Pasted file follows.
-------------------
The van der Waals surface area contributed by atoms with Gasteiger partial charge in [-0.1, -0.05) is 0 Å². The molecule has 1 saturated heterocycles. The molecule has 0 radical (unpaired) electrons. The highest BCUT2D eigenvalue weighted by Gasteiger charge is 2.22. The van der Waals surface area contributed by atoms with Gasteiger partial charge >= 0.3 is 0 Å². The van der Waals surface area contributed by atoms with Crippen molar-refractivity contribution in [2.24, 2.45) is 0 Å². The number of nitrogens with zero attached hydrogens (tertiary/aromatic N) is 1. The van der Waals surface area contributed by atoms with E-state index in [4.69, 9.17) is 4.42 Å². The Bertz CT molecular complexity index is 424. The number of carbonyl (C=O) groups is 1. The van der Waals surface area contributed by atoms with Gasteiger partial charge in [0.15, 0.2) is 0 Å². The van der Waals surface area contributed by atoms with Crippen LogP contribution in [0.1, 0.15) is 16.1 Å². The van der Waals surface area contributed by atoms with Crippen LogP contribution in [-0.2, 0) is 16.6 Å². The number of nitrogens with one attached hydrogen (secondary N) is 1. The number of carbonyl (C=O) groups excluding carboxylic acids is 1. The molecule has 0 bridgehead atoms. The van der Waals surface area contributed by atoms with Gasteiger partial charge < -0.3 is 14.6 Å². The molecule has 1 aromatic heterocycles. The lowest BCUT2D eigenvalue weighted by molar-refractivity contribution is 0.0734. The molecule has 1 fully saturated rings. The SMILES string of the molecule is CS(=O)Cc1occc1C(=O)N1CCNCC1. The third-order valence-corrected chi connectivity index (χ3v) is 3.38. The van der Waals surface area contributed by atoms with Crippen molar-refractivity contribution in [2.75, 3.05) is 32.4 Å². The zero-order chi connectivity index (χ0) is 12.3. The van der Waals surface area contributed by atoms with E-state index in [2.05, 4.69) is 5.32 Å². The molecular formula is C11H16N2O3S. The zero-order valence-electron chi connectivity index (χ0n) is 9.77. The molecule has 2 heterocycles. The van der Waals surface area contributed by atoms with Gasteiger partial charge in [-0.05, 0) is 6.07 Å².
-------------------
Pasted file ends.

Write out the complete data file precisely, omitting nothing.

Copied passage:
The van der Waals surface area contributed by atoms with Gasteiger partial charge in [-0.1, -0.05) is 0 Å². The molecule has 1 saturated heterocycles. The molecule has 0 radical (unpaired) electrons. The highest BCUT2D eigenvalue weighted by Gasteiger charge is 2.22. The van der Waals surface area contributed by atoms with Gasteiger partial charge >= 0.3 is 0 Å². The van der Waals surface area contributed by atoms with Crippen molar-refractivity contribution in [2.24, 2.45) is 0 Å². The number of nitrogens with zero attached hydrogens (tertiary/aromatic N) is 1. The van der Waals surface area contributed by atoms with E-state index in [4.69, 9.17) is 4.42 Å². The Bertz CT molecular complexity index is 424. The number of carbonyl (C=O) groups is 1. The van der Waals surface area contributed by atoms with Gasteiger partial charge in [0.15, 0.2) is 0 Å². The van der Waals surface area contributed by atoms with Crippen LogP contribution in [0.1, 0.15) is 16.1 Å². The van der Waals surface area contributed by atoms with Crippen LogP contribution in [-0.2, 0) is 16.6 Å². The number of nitrogens with one attached hydrogen (secondary N) is 1. The number of carbonyl (C=O) groups excluding carboxylic acids is 1. The molecule has 0 bridgehead atoms. The van der Waals surface area contributed by atoms with Gasteiger partial charge < -0.3 is 14.6 Å². The molecule has 1 aromatic heterocycles. The lowest BCUT2D eigenvalue weighted by molar-refractivity contribution is 0.0734. The molecule has 1 fully saturated rings. The SMILES string of the molecule is CS(=O)Cc1occc1C(=O)N1CCNCC1. The third-order valence-corrected chi connectivity index (χ3v) is 3.38. The van der Waals surface area contributed by atoms with Crippen molar-refractivity contribution in [2.75, 3.05) is 32.4 Å². The zero-order chi connectivity index (χ0) is 12.3. The van der Waals surface area contributed by atoms with E-state index in [2.05, 4.69) is 5.32 Å². The molecular formula is C11H16N2O3S. The zero-order valence-electron chi connectivity index (χ0n) is 9.77. The molecule has 2 heterocycles. The van der Waals surface area contributed by atoms with Gasteiger partial charge in [-0.05, 0) is 6.07 Å².